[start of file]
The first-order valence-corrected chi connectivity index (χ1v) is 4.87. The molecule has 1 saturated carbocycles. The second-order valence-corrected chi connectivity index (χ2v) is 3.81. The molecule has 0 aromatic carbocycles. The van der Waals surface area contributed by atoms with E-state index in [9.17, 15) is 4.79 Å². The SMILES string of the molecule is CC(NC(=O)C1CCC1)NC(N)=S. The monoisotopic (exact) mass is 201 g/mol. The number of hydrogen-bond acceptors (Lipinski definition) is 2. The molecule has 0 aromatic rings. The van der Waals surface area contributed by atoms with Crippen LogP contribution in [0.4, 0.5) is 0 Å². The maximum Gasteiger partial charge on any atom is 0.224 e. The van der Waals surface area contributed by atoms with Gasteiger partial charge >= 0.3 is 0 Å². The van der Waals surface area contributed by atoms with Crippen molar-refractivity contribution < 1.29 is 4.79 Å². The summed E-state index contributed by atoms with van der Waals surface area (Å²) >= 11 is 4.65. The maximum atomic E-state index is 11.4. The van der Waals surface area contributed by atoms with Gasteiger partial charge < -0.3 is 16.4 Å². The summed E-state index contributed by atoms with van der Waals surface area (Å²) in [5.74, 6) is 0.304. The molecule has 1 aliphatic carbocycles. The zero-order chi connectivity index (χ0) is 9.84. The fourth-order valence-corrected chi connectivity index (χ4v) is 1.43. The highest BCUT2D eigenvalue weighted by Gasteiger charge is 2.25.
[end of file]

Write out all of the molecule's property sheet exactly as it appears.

The first-order valence-corrected chi connectivity index (χ1v) is 4.87. The molecule has 1 saturated carbocycles. The second-order valence-corrected chi connectivity index (χ2v) is 3.81. The molecule has 0 aromatic carbocycles. The van der Waals surface area contributed by atoms with E-state index in [9.17, 15) is 4.79 Å². The SMILES string of the molecule is CC(NC(=O)C1CCC1)NC(N)=S. The monoisotopic (exact) mass is 201 g/mol. The number of hydrogen-bond acceptors (Lipinski definition) is 2. The molecule has 0 aromatic rings. The van der Waals surface area contributed by atoms with Crippen LogP contribution in [0.4, 0.5) is 0 Å². The maximum Gasteiger partial charge on any atom is 0.224 e. The van der Waals surface area contributed by atoms with Gasteiger partial charge >= 0.3 is 0 Å². The van der Waals surface area contributed by atoms with Crippen molar-refractivity contribution < 1.29 is 4.79 Å². The summed E-state index contributed by atoms with van der Waals surface area (Å²) >= 11 is 4.65. The maximum atomic E-state index is 11.4. The van der Waals surface area contributed by atoms with Gasteiger partial charge < -0.3 is 16.4 Å². The summed E-state index contributed by atoms with van der Waals surface area (Å²) in [5.74, 6) is 0.304. The molecule has 1 aliphatic carbocycles. The zero-order chi connectivity index (χ0) is 9.84. The fourth-order valence-corrected chi connectivity index (χ4v) is 1.43. The highest BCUT2D eigenvalue weighted by Gasteiger charge is 2.25.